Indigenous storytelling at DUB 2014

By guest blogger Melinda Barlow

Pictured are Frances Hill, Sarah Reinke (Gesellschaft für bedrohe Völker), Melinda Barlow and Marion Caris during the panel discussion following the screening of the documentary “Utopia” by John Pilger.

The selection of films in this year’s Indigenous section gave an impressive insight into the depth and quality of stories being told by Indigenous and Non Indigenous filmmakers. During post film discussions, audience members enjoyed the chance to talk about issues affecting Indigenous peoples in both Australia and New Zealand.

Friday night’s screening of Charles Chauvel’s history making Jedda (1955) was given a comprehensive introduction via the screening of two short films and a discussion on the same themes. Warwick Thornton’s Rosalie’s Journey (2003) gave great context to the role of Rosalie Kunoth-Monks as the lead in Jedda and contemporary artist Tracey Moffat’s film Night Cries: A Rural Tragedy (1990) explored the question of what would have happened had Jedda’s story had a different ending. Rosalie Delaney and myself were on hand to share our experiences and insights into life in Aboriginal Australia and we had a good discussion about how accurately the films depicted life for Indigenous people. This led nicely into the screening of Jedda.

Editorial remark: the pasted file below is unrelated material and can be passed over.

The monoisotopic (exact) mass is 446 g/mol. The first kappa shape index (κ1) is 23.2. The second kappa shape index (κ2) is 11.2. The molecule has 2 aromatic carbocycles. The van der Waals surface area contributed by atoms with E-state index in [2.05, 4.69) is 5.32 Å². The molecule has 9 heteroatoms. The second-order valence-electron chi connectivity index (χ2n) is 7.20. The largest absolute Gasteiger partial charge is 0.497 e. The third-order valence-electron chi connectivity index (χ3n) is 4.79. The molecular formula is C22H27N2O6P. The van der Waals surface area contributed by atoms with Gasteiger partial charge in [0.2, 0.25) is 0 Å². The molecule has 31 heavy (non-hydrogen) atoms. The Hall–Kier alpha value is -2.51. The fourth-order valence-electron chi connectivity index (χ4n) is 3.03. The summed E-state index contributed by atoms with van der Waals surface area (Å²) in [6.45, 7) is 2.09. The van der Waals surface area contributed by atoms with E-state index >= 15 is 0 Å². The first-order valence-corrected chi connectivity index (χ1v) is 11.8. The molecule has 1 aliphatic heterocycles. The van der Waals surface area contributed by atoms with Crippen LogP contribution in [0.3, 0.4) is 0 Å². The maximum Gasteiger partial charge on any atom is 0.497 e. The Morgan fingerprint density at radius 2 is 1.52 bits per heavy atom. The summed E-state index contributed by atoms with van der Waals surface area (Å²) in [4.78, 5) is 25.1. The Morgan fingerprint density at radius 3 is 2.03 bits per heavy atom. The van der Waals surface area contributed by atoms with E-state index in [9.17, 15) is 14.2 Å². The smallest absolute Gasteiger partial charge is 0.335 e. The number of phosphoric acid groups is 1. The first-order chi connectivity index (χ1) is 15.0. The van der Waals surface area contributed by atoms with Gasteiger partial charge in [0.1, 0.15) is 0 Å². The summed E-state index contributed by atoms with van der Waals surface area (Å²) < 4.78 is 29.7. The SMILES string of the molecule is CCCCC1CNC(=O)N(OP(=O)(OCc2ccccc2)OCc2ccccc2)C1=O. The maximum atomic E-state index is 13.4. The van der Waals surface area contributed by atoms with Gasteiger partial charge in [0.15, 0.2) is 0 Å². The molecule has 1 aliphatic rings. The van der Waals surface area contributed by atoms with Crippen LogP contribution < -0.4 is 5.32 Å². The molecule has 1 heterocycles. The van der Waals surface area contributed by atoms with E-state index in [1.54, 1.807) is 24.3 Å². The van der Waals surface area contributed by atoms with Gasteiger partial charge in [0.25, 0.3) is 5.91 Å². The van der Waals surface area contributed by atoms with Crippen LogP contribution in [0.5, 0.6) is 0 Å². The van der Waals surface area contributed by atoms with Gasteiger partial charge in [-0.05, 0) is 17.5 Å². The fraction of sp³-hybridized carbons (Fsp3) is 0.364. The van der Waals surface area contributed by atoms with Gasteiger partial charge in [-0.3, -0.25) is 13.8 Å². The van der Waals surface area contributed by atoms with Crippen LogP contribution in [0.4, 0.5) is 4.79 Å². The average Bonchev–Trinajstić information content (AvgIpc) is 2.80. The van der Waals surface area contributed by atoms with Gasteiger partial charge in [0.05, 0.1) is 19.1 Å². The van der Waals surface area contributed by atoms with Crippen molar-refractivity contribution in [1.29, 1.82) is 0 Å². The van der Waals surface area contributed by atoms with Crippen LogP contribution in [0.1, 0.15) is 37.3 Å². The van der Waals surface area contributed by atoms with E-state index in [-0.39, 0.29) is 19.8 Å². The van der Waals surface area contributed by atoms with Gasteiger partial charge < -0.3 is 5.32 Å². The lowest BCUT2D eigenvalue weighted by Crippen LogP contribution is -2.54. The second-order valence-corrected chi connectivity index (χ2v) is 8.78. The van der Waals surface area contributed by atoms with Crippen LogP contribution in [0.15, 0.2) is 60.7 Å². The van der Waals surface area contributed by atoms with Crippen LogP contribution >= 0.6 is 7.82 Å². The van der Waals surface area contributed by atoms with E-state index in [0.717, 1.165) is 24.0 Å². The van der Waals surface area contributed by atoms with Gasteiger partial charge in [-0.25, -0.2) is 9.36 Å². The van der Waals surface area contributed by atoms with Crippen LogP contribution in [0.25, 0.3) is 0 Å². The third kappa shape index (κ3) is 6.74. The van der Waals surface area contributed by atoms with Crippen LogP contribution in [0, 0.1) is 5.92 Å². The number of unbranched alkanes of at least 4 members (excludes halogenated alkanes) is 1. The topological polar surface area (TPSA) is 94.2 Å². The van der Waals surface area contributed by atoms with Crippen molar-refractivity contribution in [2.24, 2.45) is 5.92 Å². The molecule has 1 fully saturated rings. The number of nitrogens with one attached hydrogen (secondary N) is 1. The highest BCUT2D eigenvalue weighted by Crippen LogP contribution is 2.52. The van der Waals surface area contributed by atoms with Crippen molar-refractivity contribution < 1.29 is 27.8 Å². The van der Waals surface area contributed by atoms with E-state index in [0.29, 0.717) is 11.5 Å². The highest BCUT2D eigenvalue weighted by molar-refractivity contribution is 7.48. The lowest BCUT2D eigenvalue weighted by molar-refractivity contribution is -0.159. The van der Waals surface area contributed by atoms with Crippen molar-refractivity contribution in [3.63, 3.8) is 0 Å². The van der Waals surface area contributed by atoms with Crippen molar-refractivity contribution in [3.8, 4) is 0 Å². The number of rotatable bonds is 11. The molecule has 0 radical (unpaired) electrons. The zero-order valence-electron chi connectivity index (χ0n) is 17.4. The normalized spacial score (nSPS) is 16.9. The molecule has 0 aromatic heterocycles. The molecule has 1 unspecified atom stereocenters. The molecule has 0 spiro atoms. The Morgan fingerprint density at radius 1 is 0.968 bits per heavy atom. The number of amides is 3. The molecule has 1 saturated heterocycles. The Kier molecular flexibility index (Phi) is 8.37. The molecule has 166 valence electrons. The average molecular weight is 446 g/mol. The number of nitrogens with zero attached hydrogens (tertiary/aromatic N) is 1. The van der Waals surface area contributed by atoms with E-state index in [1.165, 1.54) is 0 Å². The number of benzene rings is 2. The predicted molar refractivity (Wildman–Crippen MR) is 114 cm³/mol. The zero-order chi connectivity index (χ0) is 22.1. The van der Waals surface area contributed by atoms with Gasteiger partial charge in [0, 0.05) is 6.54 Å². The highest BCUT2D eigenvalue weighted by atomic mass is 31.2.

Saturday night’s screening of Utopia(2014)  and post film discussion raised the issue of a much needed treaty. An expert panel were on hand to discuss this and to answer questions. Sarah Reinke, the head of the Berlin office of the Society for Threatened Peoples, Marion Caris, a local Aboriginal activist, and myself were all thrilled to hear people so passionately engaged in the topic.

The screening of Buckskin (2013) also led to a fascinating discussion between festival director Frances Hill and Corinna Erckenbrecht from the Society for Australian Studies in Berlin. Jack Buckskin’s passion for the Kaurna language revealed a connection to early German explorers who studied and documented the language.

One theme that arose across the discussions was how the story of Indigenous experience is affected when told by a Non Indigenous storyteller.  From the Australian selections, both Jedda and Utopia were made by Non Indigenous filmmakers, while Rosalie’s JourneyNight Cries: A  Rural TragedySamson & Delilah (2009), Buckskin and Bran Nue Dae (2009) were all made by Aboriginal Australians. Audiences seemed to have a strong sense of the differences in how the stories were told and felt that less then the whole story was presented through the Non Indigenous filmmakers eyes.

Overall this year’s Indigenous section was very well received and as an Australian a long way from home, it was great to see such passionate interest and engagement from foreign audiences. Personally I hope more Aboriginal Australians are similarly inspired to tell us their stories on the big screen in the future.

Melinda Barlow is an Australian freelance writer, dividing her time between Europe and Australia. She first moved to Berlin in early 2012 and is an avid lover of films from all over the world. Previously she was film reviewer for ABC Radio in Australia among other things and currently writes for print and online media. @dragonflytrader

Rosalie Delaney is an Australian writer and comedian. She first moved to Berlin from Melbourne in 2009 and has been moving back and fourth between the two cities since. She is currently completing a Master of Arts in humour theory and Australian cinema at the Free University Berlin.

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